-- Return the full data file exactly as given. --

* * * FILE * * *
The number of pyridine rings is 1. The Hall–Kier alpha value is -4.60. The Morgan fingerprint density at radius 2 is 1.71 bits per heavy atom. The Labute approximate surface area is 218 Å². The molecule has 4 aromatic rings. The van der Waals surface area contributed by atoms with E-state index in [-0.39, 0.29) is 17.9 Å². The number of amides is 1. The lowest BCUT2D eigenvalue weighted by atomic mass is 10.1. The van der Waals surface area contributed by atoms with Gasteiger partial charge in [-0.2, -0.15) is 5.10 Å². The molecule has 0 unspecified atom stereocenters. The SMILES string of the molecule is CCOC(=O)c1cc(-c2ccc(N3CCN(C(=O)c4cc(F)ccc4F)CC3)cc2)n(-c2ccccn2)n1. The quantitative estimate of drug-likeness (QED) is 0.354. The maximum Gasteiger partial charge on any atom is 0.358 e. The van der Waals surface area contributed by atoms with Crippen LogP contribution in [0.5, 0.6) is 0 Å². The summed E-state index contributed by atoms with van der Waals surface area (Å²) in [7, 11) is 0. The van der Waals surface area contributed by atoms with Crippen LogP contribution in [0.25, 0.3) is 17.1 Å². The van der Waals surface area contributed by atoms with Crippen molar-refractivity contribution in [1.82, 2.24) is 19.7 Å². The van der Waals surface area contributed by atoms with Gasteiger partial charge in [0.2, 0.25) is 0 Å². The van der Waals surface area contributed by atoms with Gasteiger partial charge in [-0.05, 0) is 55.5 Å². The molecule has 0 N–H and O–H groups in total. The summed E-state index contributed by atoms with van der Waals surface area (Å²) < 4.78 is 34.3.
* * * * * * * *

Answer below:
The number of pyridine rings is 1. The Hall–Kier alpha value is -4.60. The Morgan fingerprint density at radius 2 is 1.71 bits per heavy atom. The Labute approximate surface area is 218 Å². The molecule has 4 aromatic rings. The van der Waals surface area contributed by atoms with E-state index in [-0.39, 0.29) is 17.9 Å². The number of amides is 1. The lowest BCUT2D eigenvalue weighted by atomic mass is 10.1. The van der Waals surface area contributed by atoms with Gasteiger partial charge in [-0.2, -0.15) is 5.10 Å². The molecule has 0 unspecified atom stereocenters. The SMILES string of the molecule is CCOC(=O)c1cc(-c2ccc(N3CCN(C(=O)c4cc(F)ccc4F)CC3)cc2)n(-c2ccccn2)n1. The quantitative estimate of drug-likeness (QED) is 0.354. The maximum Gasteiger partial charge on any atom is 0.358 e. The van der Waals surface area contributed by atoms with Crippen LogP contribution in [0.5, 0.6) is 0 Å². The summed E-state index contributed by atoms with van der Waals surface area (Å²) in [7, 11) is 0. The van der Waals surface area contributed by atoms with Crippen LogP contribution in [0.25, 0.3) is 17.1 Å². The van der Waals surface area contributed by atoms with Crippen molar-refractivity contribution in [1.82, 2.24) is 19.7 Å². The van der Waals surface area contributed by atoms with Gasteiger partial charge in [0.2, 0.25) is 0 Å². The van der Waals surface area contributed by atoms with Gasteiger partial charge in [-0.05, 0) is 55.5 Å². The molecule has 0 N–H and O–H groups in total. The summed E-state index contributed by atoms with van der Waals surface area (Å²) < 4.78 is 34.3.